Sunday, 22 July 2012

Street Fight Reality? Or imagination?

In the above video, a fellow who goes by the moniker of "Hedgehogey" on the martial arts message board prevented another man from assaulting a woman. Hedge holds a purple belt in in Brazilian Jiu Jitsu.

Videos like this often generate some interest on martial arts message boards and spark a lot of discussion simply because it's an example of martial arts technique applied effectively in reality. Not sport, not the movies, not a hypothetical.

Many self defense "experts" are adamant that you should never go to the ground in a street fight. They say you definitely can't tap out in a street fight, and you should immediately attack the eyes and groin of your opponent. There are always multiple opponents, weapons, and it's a fight to the death - this is street fight reality. I'm going to challenge those ideas with this video as a reference.

Most street fights are not necessarily a fight to the death. Hedge didn't need to eye gouge this man and bite his nuts off before killing him. He used what I consider an appropriate amount of force, prevented the assault of a woman, and allowed everyone to walk away practically unhurt.

Do not escalate the level of violence when you are at a disadvantage. Hedge gave his opponent a chance to stop fighting and walk away. Instead, he punched Hedge in the face while he was in an inferior position on the ground, and again after being let up. Hedge punched and strangled the man in retaliation.

For the same reason, it's not always a great idea to start eye gouging and biting when you're losing a fight - you're sending a message to your opponent that it's OK to start trying to blind each other now. The problem is that you're the one who is more likely to get blinded because you're already losing the fight. Even if you successfully eye gouge and partially blind someone, there is no guarantee it will deter them.

You can go to the ground in a street fight. Hedge took the fight to where he had the greatest advantage - sitting on top in the mount position.

You can tap out in a street fight. If you're getting strangled, and the person strangling you knows what a tap out means and they accept your admission of defeat, they may actually let you go, just like in this video. I'm not saying you can rely on this, not at all. It's simply an admission of defeat, and depending on the conditions of the fight, they may let you go. And they may not. In this case, Hedge was forced to let go because:

Bystanders can have complete control of what happens in street fights. Their role cannot be underestimated. In this case, they orchestrated the fight from start to finish. Hedge wanted to let the guy up and pass him off on to someone else. They refused and encouraged him to continue fighting. When Hedge was in the process of strangling him unconscious, they intervened to stop it when they saw the tap.

Hopefully this image drives my point home. This is the hand of one of the bystanders coming into frame, letting Hedge know that he should stop choking the guy:
A bystander telling "Hedgehogey" to stop.
The multiples might be on your side. In discussions of self defense, we almost exclusively hear about being attacked by multiples. That isn't always the case. Here, Hedge managed the situation in such a way that he kept the crowd on his side, which was essential - if he didn't do this, they might have turned on him.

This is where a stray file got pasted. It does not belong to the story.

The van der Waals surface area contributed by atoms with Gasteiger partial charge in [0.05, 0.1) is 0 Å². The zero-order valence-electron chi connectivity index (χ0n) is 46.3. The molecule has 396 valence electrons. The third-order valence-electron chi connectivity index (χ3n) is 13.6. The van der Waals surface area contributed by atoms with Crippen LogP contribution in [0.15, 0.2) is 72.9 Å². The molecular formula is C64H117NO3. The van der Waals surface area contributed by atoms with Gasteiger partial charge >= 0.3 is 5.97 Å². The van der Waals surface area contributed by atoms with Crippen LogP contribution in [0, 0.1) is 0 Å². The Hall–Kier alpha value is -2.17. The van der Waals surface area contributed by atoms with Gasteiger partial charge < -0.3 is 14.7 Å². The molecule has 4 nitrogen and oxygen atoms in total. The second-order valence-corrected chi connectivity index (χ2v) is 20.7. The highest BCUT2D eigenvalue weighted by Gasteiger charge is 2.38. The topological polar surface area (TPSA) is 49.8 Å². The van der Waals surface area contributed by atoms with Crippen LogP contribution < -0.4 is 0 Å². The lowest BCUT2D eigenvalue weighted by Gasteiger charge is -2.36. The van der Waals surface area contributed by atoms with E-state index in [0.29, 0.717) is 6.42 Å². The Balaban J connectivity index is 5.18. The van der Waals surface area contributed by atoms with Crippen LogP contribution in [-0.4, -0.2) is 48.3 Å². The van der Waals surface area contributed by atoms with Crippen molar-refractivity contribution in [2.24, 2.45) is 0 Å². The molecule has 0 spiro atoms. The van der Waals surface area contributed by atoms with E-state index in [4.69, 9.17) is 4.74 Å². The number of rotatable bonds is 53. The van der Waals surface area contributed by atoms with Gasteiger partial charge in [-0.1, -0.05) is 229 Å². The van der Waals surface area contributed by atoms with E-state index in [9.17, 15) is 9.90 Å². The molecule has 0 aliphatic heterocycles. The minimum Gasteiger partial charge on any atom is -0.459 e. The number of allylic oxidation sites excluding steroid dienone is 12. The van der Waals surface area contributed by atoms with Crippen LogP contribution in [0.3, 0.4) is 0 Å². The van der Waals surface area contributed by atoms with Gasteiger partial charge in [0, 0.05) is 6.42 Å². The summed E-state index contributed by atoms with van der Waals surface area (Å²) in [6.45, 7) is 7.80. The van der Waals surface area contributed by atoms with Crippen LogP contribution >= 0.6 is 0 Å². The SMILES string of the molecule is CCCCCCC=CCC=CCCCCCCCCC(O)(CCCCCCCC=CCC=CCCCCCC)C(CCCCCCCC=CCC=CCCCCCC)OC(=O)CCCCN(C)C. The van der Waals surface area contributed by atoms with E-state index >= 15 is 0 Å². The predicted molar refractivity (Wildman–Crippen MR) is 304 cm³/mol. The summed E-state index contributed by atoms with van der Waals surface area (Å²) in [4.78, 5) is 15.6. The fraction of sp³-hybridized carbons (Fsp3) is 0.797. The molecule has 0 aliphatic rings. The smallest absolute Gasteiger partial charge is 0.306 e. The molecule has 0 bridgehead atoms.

This is why it was a good idea to take his time and give the man chances to admit defeat. Hedge's performance won over the audience, they perceived him as fair and just. No matter what happened during the fight, he would be safe. They were going to protect him if it all went south. Hedge knew that his opponent had no friends there.

There are rules in every street fight. But every time you fight, those rules will be different. I don't mean rules in the sense that some kind of organisation has written down rules that you must follow. I mean that there will always be a number of restrictions, obstacles, limitations, unknown variables.

These "rules" appear in the moment. Not before or after the fight. And they change during it. If you decide, for example, to "never go to the ground in a fight", then you're locking yourself into a specific scenario before you actually know what scenario you'll be involved in.

You might say that this is a single isolated case and it's wrong to hold this up as an example of how a street fight might play out. I disagree based on my personal experience. In fact, I've written an article in this blog about a very similar situation I was in, but in this case I was working as a security guard, fighting two people, and they didn't tap out. The circumstances, the "rules" were slightly different in that case, so there was a different outcome. But there were many similar elements.

If you think Hedge was just lucky he wasn't stabbed or beaten by multiple opponents, try looking at it from the other side - his opponent was lucky. Lucky that Hedge is a nice guy. Lucky Hedge didn't decide to kill him, lucky that the bystanders wouldn't have allowed it anyway. He was at a complete disadvantage. He put his life in the hands of others when he tried to harm that woman.

Personally, this is the scenario I would choose.
"But what if this, what if that?". Listen - you're ignoring what happened in the video. You're ignoring everything happening in the environment around the fight, especially his interaction with the bystanders. You're inventing your own conditions which didn't exist in this circumstance. There were no guns, knives, helicopter gunships, dinosaurs. The background is not a special effects green screen where you can switch in any scenario you like. The reality is that social dynamics dictated how it played out.

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